So get moving.  Standing is better than sitting and you can stand when you talk on the phone, have standing meetings or walks.  Work standing up and take frequent movement breaks when you are working at the desk or watching TV.  Take frequent breaks when driving and get your muscles moving.  Even a little muscle movement helps get the circulation going to keep all systems working optimally.

Ann Tyndall is an award winning nutritionist and the author of Prolong the Prime of Your Life: A Simple, Easy-to-Follow Program of Exercise and Nutrition.


Good News About Food? 5 Reasons to Rejoice - #1 Coffee is Good for You, #2 ... ?

Good Nutrition News

By Ann Tyndall, Ph.D.

          If headlines about pink slime in hamburger, the push to go gluten free and the panic about pesticides in orange juice make you think that there is no news but bad news on the nutrition front, here is a list of good news items about food to make you feel better. 

  • Frozen food is just as nutritious as fresh food and sometimes more so because it is frozen at the peak of freshness while fresh produce may take days to travel to market and then sit on grocery store shelves, losing nutrients.  Fresh and frozen foods are better than canned foods to avoid exposure to the chemical hormone disrupters in the plastic liners of cans.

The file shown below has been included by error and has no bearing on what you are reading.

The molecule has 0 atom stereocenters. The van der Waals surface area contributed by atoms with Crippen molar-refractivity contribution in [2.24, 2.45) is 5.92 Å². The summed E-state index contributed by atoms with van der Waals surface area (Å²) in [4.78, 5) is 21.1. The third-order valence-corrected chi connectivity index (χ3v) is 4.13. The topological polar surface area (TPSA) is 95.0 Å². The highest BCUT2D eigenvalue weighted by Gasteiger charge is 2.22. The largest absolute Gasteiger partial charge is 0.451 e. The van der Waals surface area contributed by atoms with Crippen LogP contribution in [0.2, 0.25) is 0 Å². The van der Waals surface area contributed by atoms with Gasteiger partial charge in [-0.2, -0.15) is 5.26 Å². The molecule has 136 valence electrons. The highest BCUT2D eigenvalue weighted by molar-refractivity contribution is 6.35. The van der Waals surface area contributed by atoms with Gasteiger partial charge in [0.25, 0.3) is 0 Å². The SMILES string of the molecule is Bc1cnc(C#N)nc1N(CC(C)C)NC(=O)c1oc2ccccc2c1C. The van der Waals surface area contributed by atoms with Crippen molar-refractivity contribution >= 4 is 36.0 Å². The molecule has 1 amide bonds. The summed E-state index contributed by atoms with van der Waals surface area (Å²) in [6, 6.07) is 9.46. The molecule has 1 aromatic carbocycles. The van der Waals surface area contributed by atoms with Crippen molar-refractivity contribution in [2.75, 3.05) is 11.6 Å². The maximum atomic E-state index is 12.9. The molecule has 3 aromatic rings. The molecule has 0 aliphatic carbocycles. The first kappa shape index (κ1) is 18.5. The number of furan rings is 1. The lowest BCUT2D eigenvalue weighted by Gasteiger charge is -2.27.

• Coffee is good for you.  After years of scares that it may be associated with a variety of ills, coffee is now recognized as a healthy source of antioxidants that can be preventive against certain cancers, heart rhythm problems and strokes.  Coffee drinkers are less likely o have Type 2 diabetes, Parkinson’s disease and dementia.  Black coffee or coffee with low-fat milk and no sugar are better choices to keep the calories down.
  •  Tea is good for you.  Tea may help with cancer, heart disease, and
    diabetes. It may lower cholesterol and increase mental alertness. Tea also appears to have antimicrobial qualities. Some teas, including green tea and oolong tea may encourage weight loss.
  • Chocolate is good for you.  Dark chocolate, not milk chocolate or white chocolate, has powerful antioxidants that protect against heart disease and cancer.  Dark chocolate has been shown to lower blood pressure.  Watch the calories and eat just a little for maximum benefit.  The good news is that you could eat chocolate every day, knowing that not only is it delicious but it helps you.